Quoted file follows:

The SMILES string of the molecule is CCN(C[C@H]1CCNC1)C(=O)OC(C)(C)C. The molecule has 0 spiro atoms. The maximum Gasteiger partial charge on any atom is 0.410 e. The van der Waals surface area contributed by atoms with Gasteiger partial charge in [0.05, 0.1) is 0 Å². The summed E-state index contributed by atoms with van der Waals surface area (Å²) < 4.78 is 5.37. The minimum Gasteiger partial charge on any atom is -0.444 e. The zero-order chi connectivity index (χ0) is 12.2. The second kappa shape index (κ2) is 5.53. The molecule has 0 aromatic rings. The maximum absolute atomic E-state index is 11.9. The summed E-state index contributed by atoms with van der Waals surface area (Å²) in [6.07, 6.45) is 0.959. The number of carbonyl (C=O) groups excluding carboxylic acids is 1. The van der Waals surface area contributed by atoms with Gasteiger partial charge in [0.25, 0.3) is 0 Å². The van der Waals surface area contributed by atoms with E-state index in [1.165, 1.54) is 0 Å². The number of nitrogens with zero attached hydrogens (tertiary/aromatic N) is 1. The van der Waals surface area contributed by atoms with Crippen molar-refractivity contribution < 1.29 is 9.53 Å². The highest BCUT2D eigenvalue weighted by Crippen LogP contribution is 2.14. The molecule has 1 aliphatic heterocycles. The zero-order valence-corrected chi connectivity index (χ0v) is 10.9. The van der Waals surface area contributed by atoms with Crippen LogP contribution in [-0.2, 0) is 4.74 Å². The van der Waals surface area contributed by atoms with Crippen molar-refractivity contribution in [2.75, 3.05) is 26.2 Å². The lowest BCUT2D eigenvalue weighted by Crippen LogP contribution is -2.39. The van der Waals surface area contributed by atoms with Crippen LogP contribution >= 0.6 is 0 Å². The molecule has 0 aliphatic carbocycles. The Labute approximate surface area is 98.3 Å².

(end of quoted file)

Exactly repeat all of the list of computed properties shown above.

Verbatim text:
The SMILES string of the molecule is CCN(C[C@H]1CCNC1)C(=O)OC(C)(C)C. The molecule has 0 spiro atoms. The maximum Gasteiger partial charge on any atom is 0.410 e. The van der Waals surface area contributed by atoms with Gasteiger partial charge in [0.05, 0.1) is 0 Å². The summed E-state index contributed by atoms with van der Waals surface area (Å²) < 4.78 is 5.37. The minimum Gasteiger partial charge on any atom is -0.444 e. The zero-order chi connectivity index (χ0) is 12.2. The second kappa shape index (κ2) is 5.53. The molecule has 0 aromatic rings. The maximum absolute atomic E-state index is 11.9. The summed E-state index contributed by atoms with van der Waals surface area (Å²) in [6.07, 6.45) is 0.959. The number of carbonyl (C=O) groups excluding carboxylic acids is 1. The van der Waals surface area contributed by atoms with Gasteiger partial charge in [0.25, 0.3) is 0 Å². The van der Waals surface area contributed by atoms with E-state index in [1.165, 1.54) is 0 Å². The number of nitrogens with zero attached hydrogens (tertiary/aromatic N) is 1. The van der Waals surface area contributed by atoms with Crippen molar-refractivity contribution < 1.29 is 9.53 Å². The highest BCUT2D eigenvalue weighted by Crippen LogP contribution is 2.14. The molecule has 1 aliphatic heterocycles. The zero-order valence-corrected chi connectivity index (χ0v) is 10.9. The van der Waals surface area contributed by atoms with Crippen LogP contribution in [-0.2, 0) is 4.74 Å². The van der Waals surface area contributed by atoms with Crippen molar-refractivity contribution in [2.75, 3.05) is 26.2 Å². The lowest BCUT2D eigenvalue weighted by Crippen LogP contribution is -2.39. The van der Waals surface area contributed by atoms with Crippen LogP contribution >= 0.6 is 0 Å². The molecule has 0 aliphatic carbocycles. The Labute approximate surface area is 98.3 Å².